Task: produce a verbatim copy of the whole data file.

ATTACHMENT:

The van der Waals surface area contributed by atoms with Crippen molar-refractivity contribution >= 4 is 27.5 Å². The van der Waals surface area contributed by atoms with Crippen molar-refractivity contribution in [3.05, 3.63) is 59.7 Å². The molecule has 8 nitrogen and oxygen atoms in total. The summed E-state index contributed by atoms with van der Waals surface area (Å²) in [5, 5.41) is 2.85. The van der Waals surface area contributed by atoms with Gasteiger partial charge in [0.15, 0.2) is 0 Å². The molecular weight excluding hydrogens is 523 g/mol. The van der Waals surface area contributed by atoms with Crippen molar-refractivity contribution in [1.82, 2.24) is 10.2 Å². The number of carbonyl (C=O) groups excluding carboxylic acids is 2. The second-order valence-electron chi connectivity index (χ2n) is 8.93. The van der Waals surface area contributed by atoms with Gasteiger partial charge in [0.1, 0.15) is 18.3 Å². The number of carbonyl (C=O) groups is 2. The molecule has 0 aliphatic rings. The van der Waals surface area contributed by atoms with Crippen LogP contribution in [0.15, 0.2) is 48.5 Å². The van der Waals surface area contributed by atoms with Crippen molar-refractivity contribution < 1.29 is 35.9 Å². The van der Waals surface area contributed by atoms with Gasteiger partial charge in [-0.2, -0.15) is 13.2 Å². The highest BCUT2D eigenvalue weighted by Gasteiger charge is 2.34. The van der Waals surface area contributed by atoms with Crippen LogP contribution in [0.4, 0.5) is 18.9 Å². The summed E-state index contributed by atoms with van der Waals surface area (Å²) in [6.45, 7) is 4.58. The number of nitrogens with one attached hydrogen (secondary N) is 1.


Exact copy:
The van der Waals surface area contributed by atoms with Crippen molar-refractivity contribution >= 4 is 27.5 Å². The van der Waals surface area contributed by atoms with Crippen molar-refractivity contribution in [3.05, 3.63) is 59.7 Å². The molecule has 8 nitrogen and oxygen atoms in total. The summed E-state index contributed by atoms with van der Waals surface area (Å²) in [5, 5.41) is 2.85. The van der Waals surface area contributed by atoms with Gasteiger partial charge in [0.15, 0.2) is 0 Å². The molecular weight excluding hydrogens is 523 g/mol. The van der Waals surface area contributed by atoms with Crippen molar-refractivity contribution in [1.82, 2.24) is 10.2 Å². The number of carbonyl (C=O) groups excluding carboxylic acids is 2. The second-order valence-electron chi connectivity index (χ2n) is 8.93. The van der Waals surface area contributed by atoms with Gasteiger partial charge in [0.1, 0.15) is 18.3 Å². The number of carbonyl (C=O) groups is 2. The molecule has 0 aliphatic rings. The van der Waals surface area contributed by atoms with Crippen LogP contribution in [0.15, 0.2) is 48.5 Å². The van der Waals surface area contributed by atoms with Crippen molar-refractivity contribution < 1.29 is 35.9 Å². The van der Waals surface area contributed by atoms with Gasteiger partial charge in [-0.2, -0.15) is 13.2 Å². The highest BCUT2D eigenvalue weighted by Gasteiger charge is 2.34. The van der Waals surface area contributed by atoms with Crippen LogP contribution in [0.4, 0.5) is 18.9 Å². The summed E-state index contributed by atoms with van der Waals surface area (Å²) in [6.45, 7) is 4.58. The number of nitrogens with one attached hydrogen (secondary N) is 1.